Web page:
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How to Guides Skijoring and Winter Sports

Skijoring with Dogs – Part 1

Skijoring with Dogs

We recently worked with our Ambassadors Devin, Pat and Bella to get started with Skijoring with dogs. Devin has distilled down her experiences so far to help you get started Skijoring with your dog. Enjoy!

Skijoring with DogsThere are many perks to being a Backcountry K-9 ambassador, the obvious one being that we get to test out all sorts of cool dog gear and report our experiences back to people who want put their hard-earned money towards only the best and most appropriate pieces of gear to their specific dogs and adventures. However, being an ambassador has also helped us try new activities with Bella, discover what is possible, and further strengthen our bond with her.

This winter, thanks to Bella, I’ve decided to pick back up with a sport that used to be a big part of my life. Growing up in Northern Vermont, my high school (fun fact, I attended the same high school as the son of fellow ambassador, Sheila!) didn’t have a football team, but we did have a hockey team, as well as an alpine ski team and Nordic ski team. Since the school was right along the statewide VAST (Vermont Association of Snowmobile Travelers) trail, students sometimes rode their snowmobiles to school during the snowiest months. I joined the Nordic, or cross-country, ski team when I was in middle school, and continued on racing through my undergraduate career at Syracuse University in upstate New York. At the height of my racing days, I skied for the Vermont high school team, and traveled to compete with teams from other states. The majority of general population doesn’t know much about Nordic ski racing, but I loved the speed that could be achieved under your own power, the camaraderie with other athletes participating in this obscure sport, and the level of physical fitness it demanded. It required me to toughen up when I didn’t feel like going out into the frigid Northern Vermont winters, and kept me in excellent shape during the shortest winter days, when most people chose to hibernate inside. After moving to Colorado, I discovered that Nordic centers were a fairly long and icy drive from my home base, as well as little more expensive than the Nordic centers in Vermont, and pretty soon graduate school and teaching took up most of my winter weekends.

Skijoring with DogsThis past fall, as we were backpacking Aspen’s Four pass Loop with Bella, I couldn’t believe how determined she was to pull me up and over each mountain pass with her Ruffwear Roamer Leash and Approach Pack. I thought, “I wonder if I could channel this urge to pull in a productive way?” I then thought about the extra time I would have this winter after graduation, and about how much I missed Nordic skiing. I thought about the coordinated skijoring teams I had seen practicing at the Nordic centers in Vermont, enthusiastic dogs pulling their enthusiastic owners along beautiful, snow-covered trails. I took my epiphany back to Backcountry K-9, and soon we were set up with Ruffwear’s Omnijore Joring System. The setup includes a pulling-specific dog harness, human hipbelt and harness with a safety quick-release, and towline. As expected with Ruffwear products, the gear is rugged and very well made. I was particularly surprised by the comfort of the human harness, which feels very similar to a rock climbing harness. The padded hip belt incorporates mesh for breathability, and small stash pockets and a water bottle holder on the belt ensure you and your dog can hit the trails well-prepared. Optional leg loops keep pressure off of your lower back, and keep the belt in place low on the hips. I was excited to have the gear, but knew that Bella and I needed an education on skijoring basics before we hooked up with skis. What follows is a brief overview of my initial steps of training with Bella.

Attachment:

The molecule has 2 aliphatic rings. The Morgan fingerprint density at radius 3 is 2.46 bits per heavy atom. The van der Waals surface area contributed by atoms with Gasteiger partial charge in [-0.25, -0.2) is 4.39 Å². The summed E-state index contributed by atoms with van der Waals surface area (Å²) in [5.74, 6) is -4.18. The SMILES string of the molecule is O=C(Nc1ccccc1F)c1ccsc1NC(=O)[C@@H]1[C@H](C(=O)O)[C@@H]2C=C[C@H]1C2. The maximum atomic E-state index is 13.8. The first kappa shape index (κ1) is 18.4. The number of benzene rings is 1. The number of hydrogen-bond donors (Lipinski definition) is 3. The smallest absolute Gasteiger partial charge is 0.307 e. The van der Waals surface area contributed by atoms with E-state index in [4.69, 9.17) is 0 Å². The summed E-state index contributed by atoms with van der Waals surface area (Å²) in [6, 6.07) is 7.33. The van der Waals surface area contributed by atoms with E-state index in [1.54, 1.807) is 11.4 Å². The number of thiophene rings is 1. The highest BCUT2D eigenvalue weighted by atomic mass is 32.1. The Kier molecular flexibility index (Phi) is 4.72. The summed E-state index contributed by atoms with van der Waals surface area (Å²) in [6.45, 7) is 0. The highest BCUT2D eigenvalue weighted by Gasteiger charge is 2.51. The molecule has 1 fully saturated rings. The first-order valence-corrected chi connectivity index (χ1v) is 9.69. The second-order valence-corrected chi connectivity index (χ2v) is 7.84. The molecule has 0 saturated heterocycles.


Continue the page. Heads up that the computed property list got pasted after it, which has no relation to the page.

Step 1: Research

Skijoring with DogsI purchased a couple of books on Amazon and began reading little sections in between study sessions for school. Before I knew it, I had read them both cover to cover. One of the main takeaways I’ve discovered in my research is that you don’t have to be a skilled Nordic racer, or have the Nordic skiing background that I do to enjoy skijoring with your dog. While you want to have a basic comfort level on cross-country skis and should probably take a lesson or two before starting out if you don’t feel confident on skis, skijoring is a sport that can be enjoyed by almost anyone with access to snow, and nearly any dog over 30lbs can be trained to pull someone on skis. I’d recommend that anyone starting out with skijoring for the first time first reads a good book. I enjoyed both Skijor with Your Dog, by Mari Hoe-Raitto and Carol Kaynor, and Ski Spot Run by Matt Haakenstad and John Thompson. These books are both filled with great descriptions of the sport, training tips, troubleshooting support, explanations of gear, and much more.